You saw the perfect new home on Craigslist (or Rentals.com, or HotPads, or wherever). You've been calling and emailing and still no one has contacted you back. A week goes by and suddenly the ad disappears. Then you drive by the house and see that the new residents are moving in. What's going on?
Why didn't the landlord return your calls?
Or maybe you did speak to the landlord. Perhaps you even saw the house and submitted an application. But somehow you never got the call that says "It's yours. Come and get it."
Well, we've polled our landlord colleagues and have compiled the top 3 reasons why you're getting the cold shoulder from a landlord.
#1: You are impossible to reach
Most landlords have their calls forwarded to voicemail. This lets them provide basic info in the greeting without having to repeat the same details 20 times a day. Your voice message is going to be one of many, so take this opportunity to set yourself apart from all other callers.
First, be sure to mention where you saw the ad. That helps the landlord figure out which marketing methods are working. Keep it simple: "I saw your ad on Craigslist this morning." These are easy points to score. Just a few simple words get you one step closer to the landlord's good side.
When responding via email to an online ad, be sure to provide your first and last name, a working phone number with voicemail, and an e-mail address. Why a last name? Because, you're not the only "Bob" or "Mary" who has contacted them, and it's a major hassle to have to figure out whether you're a previous caller or someone new. So unless you're a music icon or Oprah, leave a last name!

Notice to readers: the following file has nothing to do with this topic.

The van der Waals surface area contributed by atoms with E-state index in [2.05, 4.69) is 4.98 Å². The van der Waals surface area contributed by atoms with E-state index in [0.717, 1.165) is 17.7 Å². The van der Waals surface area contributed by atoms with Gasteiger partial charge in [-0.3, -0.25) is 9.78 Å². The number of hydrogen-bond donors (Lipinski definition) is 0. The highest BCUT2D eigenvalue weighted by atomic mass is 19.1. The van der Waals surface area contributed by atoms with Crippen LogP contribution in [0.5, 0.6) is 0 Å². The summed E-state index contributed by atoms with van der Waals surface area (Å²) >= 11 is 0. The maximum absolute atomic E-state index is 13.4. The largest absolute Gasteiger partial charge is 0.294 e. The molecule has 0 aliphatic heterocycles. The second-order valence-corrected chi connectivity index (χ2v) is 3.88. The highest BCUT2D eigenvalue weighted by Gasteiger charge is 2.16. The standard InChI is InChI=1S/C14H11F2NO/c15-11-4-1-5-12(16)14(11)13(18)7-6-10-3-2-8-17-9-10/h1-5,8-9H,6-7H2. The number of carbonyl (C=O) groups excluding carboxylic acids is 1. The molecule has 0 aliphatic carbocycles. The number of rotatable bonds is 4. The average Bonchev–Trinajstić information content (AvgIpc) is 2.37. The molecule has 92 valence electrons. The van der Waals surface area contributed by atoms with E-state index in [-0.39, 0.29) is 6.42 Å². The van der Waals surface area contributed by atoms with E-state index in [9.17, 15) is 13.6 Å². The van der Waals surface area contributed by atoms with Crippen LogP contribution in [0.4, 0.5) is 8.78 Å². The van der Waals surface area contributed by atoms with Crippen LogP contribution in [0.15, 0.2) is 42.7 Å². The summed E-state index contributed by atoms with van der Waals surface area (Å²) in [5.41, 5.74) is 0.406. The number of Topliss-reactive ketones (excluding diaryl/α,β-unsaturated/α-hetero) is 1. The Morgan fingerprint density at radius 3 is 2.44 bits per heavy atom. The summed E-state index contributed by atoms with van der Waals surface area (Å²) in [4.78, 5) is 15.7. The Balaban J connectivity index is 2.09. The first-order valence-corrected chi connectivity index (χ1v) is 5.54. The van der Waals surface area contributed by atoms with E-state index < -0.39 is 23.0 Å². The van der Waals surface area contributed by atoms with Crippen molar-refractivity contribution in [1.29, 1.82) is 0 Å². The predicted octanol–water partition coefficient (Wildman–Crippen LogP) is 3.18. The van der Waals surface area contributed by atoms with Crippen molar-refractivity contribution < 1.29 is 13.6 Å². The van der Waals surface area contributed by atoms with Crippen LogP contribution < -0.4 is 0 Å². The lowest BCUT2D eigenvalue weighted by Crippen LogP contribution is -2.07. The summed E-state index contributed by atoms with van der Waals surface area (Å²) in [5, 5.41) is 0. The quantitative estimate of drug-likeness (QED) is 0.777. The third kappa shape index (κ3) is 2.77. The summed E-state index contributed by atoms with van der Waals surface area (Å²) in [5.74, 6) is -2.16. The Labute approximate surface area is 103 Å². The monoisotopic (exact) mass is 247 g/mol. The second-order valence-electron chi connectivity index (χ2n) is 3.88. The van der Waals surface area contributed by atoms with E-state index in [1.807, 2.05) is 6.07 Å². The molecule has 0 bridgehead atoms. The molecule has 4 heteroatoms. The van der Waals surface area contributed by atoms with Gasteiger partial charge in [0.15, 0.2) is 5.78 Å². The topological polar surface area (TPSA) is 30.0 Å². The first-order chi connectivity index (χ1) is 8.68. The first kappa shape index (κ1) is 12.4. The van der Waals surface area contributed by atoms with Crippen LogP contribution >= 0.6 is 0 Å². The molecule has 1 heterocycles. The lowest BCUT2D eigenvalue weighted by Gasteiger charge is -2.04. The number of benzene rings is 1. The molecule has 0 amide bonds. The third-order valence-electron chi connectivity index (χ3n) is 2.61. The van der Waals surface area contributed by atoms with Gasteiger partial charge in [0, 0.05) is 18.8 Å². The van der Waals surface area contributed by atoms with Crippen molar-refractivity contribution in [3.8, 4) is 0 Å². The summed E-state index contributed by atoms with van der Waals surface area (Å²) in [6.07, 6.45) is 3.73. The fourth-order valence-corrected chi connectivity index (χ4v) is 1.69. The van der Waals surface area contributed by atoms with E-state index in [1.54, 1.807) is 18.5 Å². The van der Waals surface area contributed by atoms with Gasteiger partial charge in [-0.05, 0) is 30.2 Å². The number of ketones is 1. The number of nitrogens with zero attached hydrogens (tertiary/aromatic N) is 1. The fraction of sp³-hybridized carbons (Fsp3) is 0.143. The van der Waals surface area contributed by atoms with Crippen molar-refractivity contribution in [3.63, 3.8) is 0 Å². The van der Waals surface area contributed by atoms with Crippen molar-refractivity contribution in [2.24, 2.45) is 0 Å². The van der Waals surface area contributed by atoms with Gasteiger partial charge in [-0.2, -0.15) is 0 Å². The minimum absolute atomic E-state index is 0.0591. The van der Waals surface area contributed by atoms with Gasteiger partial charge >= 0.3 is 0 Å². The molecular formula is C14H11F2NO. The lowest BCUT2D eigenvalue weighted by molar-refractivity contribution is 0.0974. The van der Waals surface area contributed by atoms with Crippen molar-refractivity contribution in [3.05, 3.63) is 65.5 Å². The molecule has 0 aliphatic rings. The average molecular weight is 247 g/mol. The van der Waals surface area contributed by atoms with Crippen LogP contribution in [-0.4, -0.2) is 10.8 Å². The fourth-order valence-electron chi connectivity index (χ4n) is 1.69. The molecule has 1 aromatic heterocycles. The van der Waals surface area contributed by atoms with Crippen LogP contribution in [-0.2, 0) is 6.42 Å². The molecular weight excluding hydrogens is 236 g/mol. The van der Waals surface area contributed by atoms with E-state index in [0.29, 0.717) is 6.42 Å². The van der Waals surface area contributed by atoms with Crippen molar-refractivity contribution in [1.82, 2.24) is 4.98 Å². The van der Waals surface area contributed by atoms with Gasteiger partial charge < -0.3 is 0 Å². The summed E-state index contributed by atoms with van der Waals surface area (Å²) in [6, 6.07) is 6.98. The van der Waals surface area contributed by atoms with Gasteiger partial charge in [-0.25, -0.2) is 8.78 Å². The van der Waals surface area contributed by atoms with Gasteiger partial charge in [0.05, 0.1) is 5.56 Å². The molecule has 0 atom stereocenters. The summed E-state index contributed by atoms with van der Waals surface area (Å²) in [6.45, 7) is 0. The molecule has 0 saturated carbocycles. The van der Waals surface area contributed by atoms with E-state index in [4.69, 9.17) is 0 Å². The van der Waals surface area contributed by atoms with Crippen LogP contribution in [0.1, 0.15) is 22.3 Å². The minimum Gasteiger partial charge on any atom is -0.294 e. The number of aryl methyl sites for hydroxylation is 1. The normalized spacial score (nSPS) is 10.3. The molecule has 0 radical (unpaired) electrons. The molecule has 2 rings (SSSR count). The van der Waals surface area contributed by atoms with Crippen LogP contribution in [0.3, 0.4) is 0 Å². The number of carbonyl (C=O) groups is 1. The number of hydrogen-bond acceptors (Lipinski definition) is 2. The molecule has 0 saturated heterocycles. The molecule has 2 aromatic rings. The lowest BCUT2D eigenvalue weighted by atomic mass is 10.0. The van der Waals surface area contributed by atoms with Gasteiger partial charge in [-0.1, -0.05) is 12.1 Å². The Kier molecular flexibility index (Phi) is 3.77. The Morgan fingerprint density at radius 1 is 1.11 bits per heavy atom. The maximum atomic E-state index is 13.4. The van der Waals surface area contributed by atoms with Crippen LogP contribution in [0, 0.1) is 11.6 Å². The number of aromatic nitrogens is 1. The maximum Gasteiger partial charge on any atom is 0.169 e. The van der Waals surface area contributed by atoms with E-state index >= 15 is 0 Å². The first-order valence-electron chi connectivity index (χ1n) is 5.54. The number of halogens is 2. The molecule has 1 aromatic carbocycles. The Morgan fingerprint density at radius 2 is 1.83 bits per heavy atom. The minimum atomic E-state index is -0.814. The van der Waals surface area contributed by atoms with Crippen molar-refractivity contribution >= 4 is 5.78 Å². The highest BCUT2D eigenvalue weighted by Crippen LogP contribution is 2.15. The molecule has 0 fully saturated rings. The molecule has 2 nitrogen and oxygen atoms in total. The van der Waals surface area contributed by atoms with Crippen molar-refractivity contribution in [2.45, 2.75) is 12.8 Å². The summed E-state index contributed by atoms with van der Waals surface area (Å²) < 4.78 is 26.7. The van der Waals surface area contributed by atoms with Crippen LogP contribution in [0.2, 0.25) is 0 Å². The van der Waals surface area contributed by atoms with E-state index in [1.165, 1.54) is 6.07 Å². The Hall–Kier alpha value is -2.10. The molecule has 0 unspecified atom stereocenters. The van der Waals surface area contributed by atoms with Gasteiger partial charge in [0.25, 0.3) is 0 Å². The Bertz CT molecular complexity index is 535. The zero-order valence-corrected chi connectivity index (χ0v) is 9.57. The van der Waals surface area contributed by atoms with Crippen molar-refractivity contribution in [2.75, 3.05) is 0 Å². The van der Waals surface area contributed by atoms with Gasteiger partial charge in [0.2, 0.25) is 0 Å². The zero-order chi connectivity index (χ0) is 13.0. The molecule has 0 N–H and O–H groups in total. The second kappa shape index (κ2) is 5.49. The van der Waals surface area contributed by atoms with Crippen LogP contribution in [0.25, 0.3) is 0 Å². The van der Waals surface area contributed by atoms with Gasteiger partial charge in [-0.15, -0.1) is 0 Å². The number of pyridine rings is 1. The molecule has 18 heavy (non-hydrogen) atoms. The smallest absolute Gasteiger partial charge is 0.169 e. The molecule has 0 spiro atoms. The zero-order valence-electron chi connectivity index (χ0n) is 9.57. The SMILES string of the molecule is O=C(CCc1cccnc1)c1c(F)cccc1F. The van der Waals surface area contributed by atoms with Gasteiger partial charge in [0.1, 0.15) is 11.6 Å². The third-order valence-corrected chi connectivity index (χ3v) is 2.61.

If you are leaving a voicemail message, be sure to provide all the same suggested contact information as with email. Make a conscious effort to say things twice (speaking slowly and clearly), just in case the phone line cuts out and they can’t understand you the first time. Your best bet is to leave your contact info both in the middle and again at the end of the message.
#2: You sound kinda scary
First, let’s talk ring tones. When a landlord calls back and reaches your voicemail, they don’t want to be scared. That means no screeching death metal, no hardcore gangsta rap, and no profanity or offensive language. Smart landlords know that if it’s on your phone today, it will probably be echoing through their home's halls tomorrow.
Next, think of your voicemail greeting as the start of an interview, because it is! You want to come across as professional, mature, and responsible. Set up a separate phone line if necessary, but don't underestimate the power of a scary voicemail greeting to torpedo your chances of a callback.
#3: You are wasting their time
If you have voicemail, keep your greeting message short. No landlord wants to hear a 5-minute sermon or your favorite comedy routine before they can leave you a message. They've got a bunch of folks to call back. After about 30 seconds, they're hanging up and moving on to the next prospective resident.
Don't make the greeting too short, though. State your name in your greeting. Otherwise, the landlord has no idea if this is the right number or not. Remember, they're returning a ton of calls and it's easy to lose track of who they've already reached. Make life easy for them.
Also, if you have small children, please encourage them to let your house-hunting calls go to voicemail. Landlords really hate having to explain to an eight-year-old who they are and why they are calling. Plus, they know you'll probably never even get the message, so it's a complete waste of time for all parties. Except, the kids seem to get a kick out of it...
Still having trouble getting a landlord's attention? Leave us a comment below and we'll give you our take on your situation.